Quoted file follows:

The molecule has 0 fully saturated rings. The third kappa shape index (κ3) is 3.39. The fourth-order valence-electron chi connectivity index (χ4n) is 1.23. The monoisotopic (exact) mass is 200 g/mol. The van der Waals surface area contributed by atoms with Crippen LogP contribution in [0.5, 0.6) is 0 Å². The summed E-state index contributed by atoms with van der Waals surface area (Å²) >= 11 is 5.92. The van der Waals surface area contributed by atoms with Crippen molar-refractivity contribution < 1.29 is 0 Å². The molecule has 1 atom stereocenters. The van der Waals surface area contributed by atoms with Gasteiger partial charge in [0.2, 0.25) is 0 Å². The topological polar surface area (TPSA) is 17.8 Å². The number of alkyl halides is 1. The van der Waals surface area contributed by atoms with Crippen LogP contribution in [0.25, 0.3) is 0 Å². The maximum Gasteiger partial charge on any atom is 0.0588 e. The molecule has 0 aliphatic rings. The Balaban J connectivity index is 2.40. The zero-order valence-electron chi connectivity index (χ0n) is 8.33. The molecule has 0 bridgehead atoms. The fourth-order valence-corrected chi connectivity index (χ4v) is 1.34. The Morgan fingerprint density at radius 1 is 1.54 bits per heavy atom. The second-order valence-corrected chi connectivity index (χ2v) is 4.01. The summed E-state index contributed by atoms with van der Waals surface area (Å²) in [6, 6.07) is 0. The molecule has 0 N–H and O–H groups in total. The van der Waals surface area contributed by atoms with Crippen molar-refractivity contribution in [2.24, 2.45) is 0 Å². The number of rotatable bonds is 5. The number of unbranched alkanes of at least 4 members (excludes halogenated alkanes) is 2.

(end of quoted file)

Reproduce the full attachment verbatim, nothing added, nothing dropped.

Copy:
The molecule has 0 fully saturated rings. The third kappa shape index (κ3) is 3.39. The fourth-order valence-electron chi connectivity index (χ4n) is 1.23. The monoisotopic (exact) mass is 200 g/mol. The van der Waals surface area contributed by atoms with Crippen LogP contribution in [0.5, 0.6) is 0 Å². The summed E-state index contributed by atoms with van der Waals surface area (Å²) >= 11 is 5.92. The van der Waals surface area contributed by atoms with Crippen molar-refractivity contribution < 1.29 is 0 Å². The molecule has 1 atom stereocenters. The van der Waals surface area contributed by atoms with Gasteiger partial charge in [0.2, 0.25) is 0 Å². The topological polar surface area (TPSA) is 17.8 Å². The number of alkyl halides is 1. The van der Waals surface area contributed by atoms with Crippen LogP contribution in [0.25, 0.3) is 0 Å². The maximum Gasteiger partial charge on any atom is 0.0588 e. The molecule has 0 aliphatic rings. The Balaban J connectivity index is 2.40. The zero-order valence-electron chi connectivity index (χ0n) is 8.33. The molecule has 0 bridgehead atoms. The fourth-order valence-corrected chi connectivity index (χ4v) is 1.34. The Morgan fingerprint density at radius 1 is 1.54 bits per heavy atom. The second-order valence-corrected chi connectivity index (χ2v) is 4.01. The summed E-state index contributed by atoms with van der Waals surface area (Å²) in [6, 6.07) is 0. The molecule has 0 N–H and O–H groups in total. The van der Waals surface area contributed by atoms with Crippen molar-refractivity contribution in [2.24, 2.45) is 0 Å². The number of rotatable bonds is 5. The number of unbranched alkanes of at least 4 members (excludes halogenated alkanes) is 2.